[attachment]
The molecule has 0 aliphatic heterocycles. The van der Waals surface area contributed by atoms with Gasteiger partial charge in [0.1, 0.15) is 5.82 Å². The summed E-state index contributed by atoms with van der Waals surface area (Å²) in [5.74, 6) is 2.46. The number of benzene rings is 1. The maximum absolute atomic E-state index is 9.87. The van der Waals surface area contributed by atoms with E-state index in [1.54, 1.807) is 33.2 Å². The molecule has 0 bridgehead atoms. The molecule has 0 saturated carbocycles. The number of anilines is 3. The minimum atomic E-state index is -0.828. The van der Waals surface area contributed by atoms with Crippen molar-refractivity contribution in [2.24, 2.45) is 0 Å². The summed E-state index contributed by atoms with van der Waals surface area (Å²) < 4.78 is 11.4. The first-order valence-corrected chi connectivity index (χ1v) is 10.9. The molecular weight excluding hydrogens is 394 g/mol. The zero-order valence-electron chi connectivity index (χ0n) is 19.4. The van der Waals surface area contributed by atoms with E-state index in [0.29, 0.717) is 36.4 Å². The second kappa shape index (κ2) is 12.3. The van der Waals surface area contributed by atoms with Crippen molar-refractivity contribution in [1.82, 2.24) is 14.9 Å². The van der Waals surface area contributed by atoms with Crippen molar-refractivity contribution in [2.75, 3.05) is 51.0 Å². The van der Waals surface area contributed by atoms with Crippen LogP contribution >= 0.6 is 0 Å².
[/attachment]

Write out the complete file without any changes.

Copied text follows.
The molecule has 0 aliphatic heterocycles. The van der Waals surface area contributed by atoms with Gasteiger partial charge in [0.1, 0.15) is 5.82 Å². The summed E-state index contributed by atoms with van der Waals surface area (Å²) in [5.74, 6) is 2.46. The number of benzene rings is 1. The maximum absolute atomic E-state index is 9.87. The van der Waals surface area contributed by atoms with E-state index in [1.54, 1.807) is 33.2 Å². The molecule has 0 bridgehead atoms. The molecule has 0 saturated carbocycles. The number of anilines is 3. The minimum atomic E-state index is -0.828. The van der Waals surface area contributed by atoms with Crippen molar-refractivity contribution in [2.24, 2.45) is 0 Å². The summed E-state index contributed by atoms with van der Waals surface area (Å²) < 4.78 is 11.4. The first-order valence-corrected chi connectivity index (χ1v) is 10.9. The molecular weight excluding hydrogens is 394 g/mol. The zero-order valence-electron chi connectivity index (χ0n) is 19.4. The van der Waals surface area contributed by atoms with E-state index in [0.29, 0.717) is 36.4 Å². The second kappa shape index (κ2) is 12.3. The van der Waals surface area contributed by atoms with Crippen molar-refractivity contribution in [1.82, 2.24) is 14.9 Å². The van der Waals surface area contributed by atoms with Crippen molar-refractivity contribution in [2.75, 3.05) is 51.0 Å². The van der Waals surface area contributed by atoms with Crippen LogP contribution >= 0.6 is 0 Å².